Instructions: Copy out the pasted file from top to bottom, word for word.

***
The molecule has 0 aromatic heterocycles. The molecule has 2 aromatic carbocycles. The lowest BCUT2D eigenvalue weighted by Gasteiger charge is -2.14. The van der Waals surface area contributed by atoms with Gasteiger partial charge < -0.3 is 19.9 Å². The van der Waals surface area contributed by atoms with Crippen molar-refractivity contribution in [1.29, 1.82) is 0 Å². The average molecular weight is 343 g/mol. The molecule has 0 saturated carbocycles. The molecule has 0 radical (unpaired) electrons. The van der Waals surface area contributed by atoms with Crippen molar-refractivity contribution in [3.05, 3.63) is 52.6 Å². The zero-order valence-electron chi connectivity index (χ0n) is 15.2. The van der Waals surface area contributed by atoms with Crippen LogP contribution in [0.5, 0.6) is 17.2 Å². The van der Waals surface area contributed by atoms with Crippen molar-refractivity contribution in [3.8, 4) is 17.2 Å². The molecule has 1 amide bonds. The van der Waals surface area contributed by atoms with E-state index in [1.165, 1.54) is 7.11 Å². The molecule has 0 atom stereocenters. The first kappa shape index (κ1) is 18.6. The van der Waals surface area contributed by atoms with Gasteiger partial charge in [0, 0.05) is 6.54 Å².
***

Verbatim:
The molecule has 0 aromatic heterocycles. The molecule has 2 aromatic carbocycles. The lowest BCUT2D eigenvalue weighted by Gasteiger charge is -2.14. The van der Waals surface area contributed by atoms with Gasteiger partial charge < -0.3 is 19.9 Å². The van der Waals surface area contributed by atoms with Crippen molar-refractivity contribution in [1.29, 1.82) is 0 Å². The average molecular weight is 343 g/mol. The molecule has 0 saturated carbocycles. The molecule has 0 radical (unpaired) electrons. The van der Waals surface area contributed by atoms with Crippen molar-refractivity contribution in [3.05, 3.63) is 52.6 Å². The zero-order valence-electron chi connectivity index (χ0n) is 15.2. The van der Waals surface area contributed by atoms with Crippen LogP contribution in [0.5, 0.6) is 17.2 Å². The van der Waals surface area contributed by atoms with Crippen molar-refractivity contribution in [3.8, 4) is 17.2 Å². The molecule has 1 amide bonds. The van der Waals surface area contributed by atoms with E-state index in [1.165, 1.54) is 7.11 Å². The molecule has 0 atom stereocenters. The first kappa shape index (κ1) is 18.6. The van der Waals surface area contributed by atoms with Gasteiger partial charge in [0, 0.05) is 6.54 Å².